• Several studies have reported an association between anxiety-related personality traits and a promoter polymorphism in the human serotonin transporter (5-HTT) gene (5-HTT gene-linked polymorphic region, 5-HTTLPR). In the present study, a population of 251 subjects was assessed with the Karolinska Scales of Personality (KSP) and genotyped both for the 5-HTTLPR and for a variable number of tandem repeats polymorphism in the second intron of the same gene. The interpretation of previous studies has to some extent been confounded by the studied subjects differing with respect to ethnicity, sex, and age. To circumvent this problem, all included subjects were Caucasians, women, and born in the same year (1956). Associations were found between the 5-HTTLPR and four of the five anxiety-related KSP scales (psychic anxiety, muscular tension, psychasthenia, and lack of assertiveness), subjects being homozygous for the short allele displaying higher anxiety scores than those of the long/long or long/short genotype. In addition, an association was found between the intron 2 polymorphism and one anxiety-related personality trait (somatic anxiety).
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14.
  • Rönnqvist, Ida, et al. (författare)
  • Rehospitalization of Postpartum Depression and Psychosis After Electroconvulsive Therapy: A Population-Based Study With a Matched Control Group.
  • 2019
  • Ingår i: The journal of ECT. - 1533-4112. ; 35:4, s. 264-271
  • Tidskriftsartikel (refereegranskat)abstract
    • Electroconvulsive therapy (ECT) is used in some cases of postpartum depression (PPD) and postpartum psychosis (PPP). The risk of relapse for PPD and PPP after ECT is unknown. This study compared the relapse rate after ECT between women who had been treated for PPD and/or PPP and women who had been treated for depression and/or psychosis outside the postpartum period.The Swedish National Quality Register for ECT and the Swedish National Patient Register were used to identify women with PPD and/or PPP who had been treated with ECT within 6 months after delivery. For each case, a control (treated with ECT but not postpartum) patient was also selected. A Kaplan-Meier estimator was used to calculate the relapse rate (defined as rehospitalization or suicide) after ECT. Cox regression was used to identify variables associated with relapse.A total of 180 patients were included in each group. The proportions of patients who suffered relapse after 6 months, 1 year, and 2 years were 28%, 31%, and 40% for the postpartum group and 39%, 50%, and 55% for the nonpostpartum group. Treatment with benzodiazepines, several previous psychiatric admissions, and the absence of improvement after ECT were associated with relapse.The risk of relapse after ECT is lower for patients with PPD and/or PPP than for patients outside the postpartum period, but the risk is nonetheless substantial in both groups.This is an open access article distributed under the Creative Commons Attribution License 4.0 (CCBY), which permits unrestricted use, distribution, and reproduction in any medium, provided the original work is properly cited.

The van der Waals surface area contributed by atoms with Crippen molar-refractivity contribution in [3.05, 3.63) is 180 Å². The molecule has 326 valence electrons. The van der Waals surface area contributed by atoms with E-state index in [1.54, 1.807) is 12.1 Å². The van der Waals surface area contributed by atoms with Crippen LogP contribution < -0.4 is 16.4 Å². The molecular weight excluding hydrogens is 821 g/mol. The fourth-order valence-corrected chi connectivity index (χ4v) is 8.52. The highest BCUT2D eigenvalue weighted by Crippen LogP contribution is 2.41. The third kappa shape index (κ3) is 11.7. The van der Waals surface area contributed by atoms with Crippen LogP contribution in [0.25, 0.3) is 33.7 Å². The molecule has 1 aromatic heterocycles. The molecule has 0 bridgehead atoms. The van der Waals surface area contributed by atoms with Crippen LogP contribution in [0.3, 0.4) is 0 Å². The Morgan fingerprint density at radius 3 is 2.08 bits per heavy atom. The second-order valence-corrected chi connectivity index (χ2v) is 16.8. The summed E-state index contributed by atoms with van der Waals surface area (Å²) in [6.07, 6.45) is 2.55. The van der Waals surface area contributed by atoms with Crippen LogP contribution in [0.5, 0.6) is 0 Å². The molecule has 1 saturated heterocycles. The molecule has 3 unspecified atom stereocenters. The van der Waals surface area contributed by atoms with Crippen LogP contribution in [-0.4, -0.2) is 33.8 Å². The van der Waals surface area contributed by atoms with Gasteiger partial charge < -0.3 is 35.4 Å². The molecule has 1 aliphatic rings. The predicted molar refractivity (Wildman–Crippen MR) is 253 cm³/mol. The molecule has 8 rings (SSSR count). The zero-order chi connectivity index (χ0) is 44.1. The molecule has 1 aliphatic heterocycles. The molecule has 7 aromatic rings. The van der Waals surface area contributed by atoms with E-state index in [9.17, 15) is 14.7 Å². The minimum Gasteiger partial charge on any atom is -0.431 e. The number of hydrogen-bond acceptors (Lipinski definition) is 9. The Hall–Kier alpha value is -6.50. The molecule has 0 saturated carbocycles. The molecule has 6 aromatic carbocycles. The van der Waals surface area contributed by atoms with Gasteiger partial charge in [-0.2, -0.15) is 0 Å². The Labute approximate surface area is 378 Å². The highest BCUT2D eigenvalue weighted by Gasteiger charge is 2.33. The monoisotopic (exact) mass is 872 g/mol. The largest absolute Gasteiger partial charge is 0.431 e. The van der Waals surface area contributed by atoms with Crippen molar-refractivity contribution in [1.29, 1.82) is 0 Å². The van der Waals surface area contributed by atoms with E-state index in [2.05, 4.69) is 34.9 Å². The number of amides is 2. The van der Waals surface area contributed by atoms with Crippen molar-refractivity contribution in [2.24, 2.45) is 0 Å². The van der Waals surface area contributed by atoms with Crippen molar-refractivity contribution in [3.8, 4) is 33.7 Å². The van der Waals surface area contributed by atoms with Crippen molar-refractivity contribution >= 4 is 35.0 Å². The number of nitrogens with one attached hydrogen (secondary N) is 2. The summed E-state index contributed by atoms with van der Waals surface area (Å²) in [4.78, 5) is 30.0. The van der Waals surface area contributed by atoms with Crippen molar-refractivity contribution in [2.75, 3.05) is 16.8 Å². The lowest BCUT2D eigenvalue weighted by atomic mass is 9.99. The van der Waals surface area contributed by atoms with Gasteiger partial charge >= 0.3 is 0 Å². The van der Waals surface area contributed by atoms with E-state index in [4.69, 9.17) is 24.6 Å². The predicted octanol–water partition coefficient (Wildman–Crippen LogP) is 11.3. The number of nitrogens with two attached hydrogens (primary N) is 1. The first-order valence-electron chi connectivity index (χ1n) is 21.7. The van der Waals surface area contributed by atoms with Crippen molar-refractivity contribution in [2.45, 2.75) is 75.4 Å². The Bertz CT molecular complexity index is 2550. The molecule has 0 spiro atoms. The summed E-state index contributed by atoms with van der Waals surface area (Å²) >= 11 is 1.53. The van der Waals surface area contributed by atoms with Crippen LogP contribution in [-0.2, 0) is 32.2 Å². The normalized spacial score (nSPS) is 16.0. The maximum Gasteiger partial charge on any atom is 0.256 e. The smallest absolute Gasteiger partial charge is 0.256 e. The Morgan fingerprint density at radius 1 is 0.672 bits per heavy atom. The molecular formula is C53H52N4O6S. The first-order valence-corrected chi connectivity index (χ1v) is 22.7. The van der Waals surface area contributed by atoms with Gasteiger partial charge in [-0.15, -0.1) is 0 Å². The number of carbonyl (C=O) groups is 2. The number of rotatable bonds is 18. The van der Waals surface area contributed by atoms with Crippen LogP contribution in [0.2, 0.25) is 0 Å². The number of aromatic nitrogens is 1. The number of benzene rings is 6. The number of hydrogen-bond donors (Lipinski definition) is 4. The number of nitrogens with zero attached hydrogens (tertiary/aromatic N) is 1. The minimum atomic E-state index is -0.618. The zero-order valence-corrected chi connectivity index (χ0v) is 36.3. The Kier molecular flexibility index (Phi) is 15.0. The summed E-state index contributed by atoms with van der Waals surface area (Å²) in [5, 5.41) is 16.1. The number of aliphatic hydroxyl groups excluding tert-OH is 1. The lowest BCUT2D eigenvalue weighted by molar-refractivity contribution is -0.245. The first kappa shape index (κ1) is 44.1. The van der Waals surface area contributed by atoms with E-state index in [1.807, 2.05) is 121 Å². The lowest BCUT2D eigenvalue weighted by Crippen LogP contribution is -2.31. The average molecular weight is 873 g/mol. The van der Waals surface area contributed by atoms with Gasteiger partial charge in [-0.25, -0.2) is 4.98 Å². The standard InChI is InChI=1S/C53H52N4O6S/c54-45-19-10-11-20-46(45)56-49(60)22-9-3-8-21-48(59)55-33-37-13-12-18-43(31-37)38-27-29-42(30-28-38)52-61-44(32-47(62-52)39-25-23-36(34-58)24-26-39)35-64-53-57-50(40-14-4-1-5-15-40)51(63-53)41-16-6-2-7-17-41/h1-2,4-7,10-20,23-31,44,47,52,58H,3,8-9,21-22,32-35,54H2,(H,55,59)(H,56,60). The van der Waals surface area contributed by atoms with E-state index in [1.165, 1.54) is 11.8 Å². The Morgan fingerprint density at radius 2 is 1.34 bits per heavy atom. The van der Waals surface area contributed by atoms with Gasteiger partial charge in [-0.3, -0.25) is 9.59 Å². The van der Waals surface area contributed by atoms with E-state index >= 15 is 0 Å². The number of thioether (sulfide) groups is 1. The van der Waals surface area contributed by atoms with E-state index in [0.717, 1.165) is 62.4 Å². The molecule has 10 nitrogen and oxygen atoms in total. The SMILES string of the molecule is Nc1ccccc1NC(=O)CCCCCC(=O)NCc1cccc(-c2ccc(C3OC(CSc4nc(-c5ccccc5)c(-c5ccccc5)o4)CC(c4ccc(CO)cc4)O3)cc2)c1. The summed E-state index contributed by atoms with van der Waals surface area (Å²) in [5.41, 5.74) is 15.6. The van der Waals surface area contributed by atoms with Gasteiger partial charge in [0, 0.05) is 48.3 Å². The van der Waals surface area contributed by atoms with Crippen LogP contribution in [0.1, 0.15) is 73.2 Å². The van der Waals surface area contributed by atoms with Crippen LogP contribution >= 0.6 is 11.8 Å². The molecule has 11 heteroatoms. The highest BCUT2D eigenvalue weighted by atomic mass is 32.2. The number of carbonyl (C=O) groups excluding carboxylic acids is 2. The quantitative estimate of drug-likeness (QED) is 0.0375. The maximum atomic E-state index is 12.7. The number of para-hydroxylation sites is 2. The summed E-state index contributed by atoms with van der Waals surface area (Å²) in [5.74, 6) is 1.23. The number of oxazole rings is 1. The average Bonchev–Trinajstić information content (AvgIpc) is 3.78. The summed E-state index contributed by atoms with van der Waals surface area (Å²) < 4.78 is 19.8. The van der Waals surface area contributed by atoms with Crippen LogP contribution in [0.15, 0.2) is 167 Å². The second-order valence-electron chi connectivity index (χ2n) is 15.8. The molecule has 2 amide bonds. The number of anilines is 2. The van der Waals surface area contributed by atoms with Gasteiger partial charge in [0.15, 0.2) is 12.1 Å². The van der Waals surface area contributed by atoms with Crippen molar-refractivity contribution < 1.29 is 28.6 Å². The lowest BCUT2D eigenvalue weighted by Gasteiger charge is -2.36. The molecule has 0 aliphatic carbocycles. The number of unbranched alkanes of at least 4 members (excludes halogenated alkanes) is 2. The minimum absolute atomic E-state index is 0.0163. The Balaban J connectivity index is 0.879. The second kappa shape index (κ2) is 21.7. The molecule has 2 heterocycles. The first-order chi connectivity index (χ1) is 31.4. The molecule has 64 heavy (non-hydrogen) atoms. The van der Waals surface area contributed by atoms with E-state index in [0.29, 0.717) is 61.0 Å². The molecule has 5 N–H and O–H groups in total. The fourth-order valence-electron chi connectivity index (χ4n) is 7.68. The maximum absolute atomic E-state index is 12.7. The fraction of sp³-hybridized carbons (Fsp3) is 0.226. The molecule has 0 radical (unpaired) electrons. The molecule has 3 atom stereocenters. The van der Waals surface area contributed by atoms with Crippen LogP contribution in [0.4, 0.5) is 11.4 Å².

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15.
  • Westberg, Lars, 1973-, et al. (författare)
  • Association between a dinucleotide repeat polymorphism of the estrogen receptor alpha gene and personality traits in women.
  • 2003
  • Ingår i: Molecular psychiatry. - 1359-4184. ; 8:1, s. 118-22
  • Tidskriftsartikel (refereegranskat)abstract
    • Estrogens are known to play a key role in the regulation of various aspects of behavior. In order to study the potential contribution of genetic variation in the estrogen receptor (ER) alpha to specific personality traits, we investigated a repeat polymorphism in the ER alpha gene in 172 42-year-old women who had been assessed using the Karolinska Scales of Personality (KSP). Based on the hypothesis that there is a relationship between the length of a repeat polymorphism and gene function,(1) the alleles were divided into two groups: short and long. In order to elucidate the possible influence of the ER alpha gene on the different aspects of personality measured by means of the KSP, the possible association between this gene and four different factors ('neuroticism', 'psychoticism', 'non-conformity', and 'extraversion') was analysed. 'Neuroticism', 'psychoticism', and 'non-conformity' all appeared to be associated with the ER alpha gene. After correction for multiple comparisons by means of permutation analysis, the associations with the factor 'non-conformity'--including the subscales 'indirect aggression' and 'irritability'--and the factor 'psychoticism'--including the subscale 'suspicion'--remained significant. The results suggest that the studied dinucleotide repeat polymorphism of the ER alpha gene may contribute to specific components of personality.